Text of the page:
Nuclear Power Programme: Stage III

Thorium Based Reactors: The Stage-3 of the Indian Nuclear Power Programme aims at using thorium as fuel for power generation on a commercial scale. In the thorium fuel cycle, thorium-232 is transmuted into the fissile isotope uranium-233 which is a nuclear fuel.

As a part of this programme, BARC has been developing a 300 MWe Advanced Heavy Water Reactor (AHWR). Fuelled by thorium and using light water as coolant and heavy water as moderator, this reactor will have several advanced passive safety features.

Advanced Heavy Water Reactor: Theanced Heavy Water Reactor (AHWR) design involving compartmentalized inlet header and emergency core cooling system header, and connecting compartments of both in interleaving manner was evolved.

Other Reactor Systems: A Compact High Temperature Reactor (CHTR) uses graphite pellets containing a uniform distribution of TRISO coated particle fuels. For achieving a uniform distribution, an innovative scheme for pelletisation was developed at BARC. For CHTR critical facility, design of shielding system was worked out, and an alloy was developed for structural components of this reactor.

Radiation Technology And Their Applications

Department of Atomic Energy (DAE) has been playing a significant role in the development and applications of various radioisotopes in healthcare, industry, agriculture and research. As a result of the consistent efforts of DAE, India is today one of the leading countries in the isotope technology.

Radioisotopes are produced in the research reactors at Tromby, accelerator at Kolkata and the various nuclear power plants of NPCIL. During the report period, a wide variety of radioisotopes for medical, industrial and research applications were produced and supplied by BARC.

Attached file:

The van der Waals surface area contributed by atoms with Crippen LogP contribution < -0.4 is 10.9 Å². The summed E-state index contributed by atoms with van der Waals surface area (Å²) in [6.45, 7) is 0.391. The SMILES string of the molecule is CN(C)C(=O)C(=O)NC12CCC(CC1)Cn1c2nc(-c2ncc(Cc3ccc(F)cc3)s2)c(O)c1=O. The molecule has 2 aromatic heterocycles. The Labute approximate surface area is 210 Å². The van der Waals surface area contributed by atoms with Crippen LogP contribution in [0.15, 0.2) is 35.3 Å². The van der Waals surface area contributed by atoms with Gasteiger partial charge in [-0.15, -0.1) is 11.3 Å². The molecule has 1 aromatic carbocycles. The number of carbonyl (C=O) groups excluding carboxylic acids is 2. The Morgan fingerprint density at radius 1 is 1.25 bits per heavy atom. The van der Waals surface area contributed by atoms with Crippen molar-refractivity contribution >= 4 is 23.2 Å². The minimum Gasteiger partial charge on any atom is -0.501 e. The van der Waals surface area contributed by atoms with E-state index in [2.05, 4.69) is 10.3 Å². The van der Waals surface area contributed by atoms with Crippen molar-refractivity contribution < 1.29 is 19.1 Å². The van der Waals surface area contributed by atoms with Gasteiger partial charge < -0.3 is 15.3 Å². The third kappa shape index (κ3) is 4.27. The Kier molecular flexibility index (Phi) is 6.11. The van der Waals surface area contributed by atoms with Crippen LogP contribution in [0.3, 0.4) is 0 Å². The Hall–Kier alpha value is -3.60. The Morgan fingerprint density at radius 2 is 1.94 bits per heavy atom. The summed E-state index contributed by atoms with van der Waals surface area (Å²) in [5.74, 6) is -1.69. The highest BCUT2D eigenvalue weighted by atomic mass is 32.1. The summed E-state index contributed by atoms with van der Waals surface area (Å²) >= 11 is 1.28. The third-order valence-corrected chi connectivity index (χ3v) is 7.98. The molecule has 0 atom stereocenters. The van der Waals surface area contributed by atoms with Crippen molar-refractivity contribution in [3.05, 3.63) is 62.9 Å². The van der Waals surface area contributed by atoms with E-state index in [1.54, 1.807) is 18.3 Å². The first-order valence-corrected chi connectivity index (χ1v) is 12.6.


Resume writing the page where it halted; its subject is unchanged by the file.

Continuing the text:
The Board of Radiation and Isotope Technology(BRIT) produced and supplied a wide range of radioisotope products, and radiation technology equipment for medical and industrial uses.

Agriculture: One of the important applications of atomic energy is the improvement of crop plants using ionizing radiation. Genetic improvement of crop plants is a continuing endeavour of BARC. Preservation of agro-products using radiation is an important post-harvest technology that is now widely used on commercial scale. BARC, BRIT and RRCAT are the technology generators in this field.

Food Technology: Large scale studies were undertaken by BARC in collaboration with the Central Institute for Fisheries Education (CIFE), Versova, Mumbai. A joint IAEA-RCA project was also undertaken to develop irradiated foods for immuno-compromised patients.

At Trombay, various traditional Indian meat products selected for development of radappertized (radiation sterilized) products, were found to be microbiologically sterile and had high sensory acceptability.

Studies conducted at Trombay on the effect of radiation processing on nutritional quality of vegetables demonstrated that the process does not affect their nutritional contents

At RRCAT, fresh groundnuts were irradiated with electron beam from DC accelerator (700 keV) and Linear accelerator (8.5 MeV) for mutation breeding experiments in groundnuts.

Soybean seeds were also irradiated with electron beams from the accelerator to study mutations in growth phases of soybean.

Nuclear Medicine and Healthcare: BARC continued to produce medically important isotopes such as I-131, Mo-99, Sm-153 and others, and processed 1,00,000 GBq of activity for supply to users.

Alternative Applications of Heavy Water: In the field of medicine, alternative applications of heavy water are opening up new business opportunities. Keeping pace with these developments, the Heavy Water Board made significant progress. Oxygen-18 is one of the isotopes having application in medicine and biochemical research. At HWP (Tuticorin), a test facility for Oxygen-18 enrichment was set up.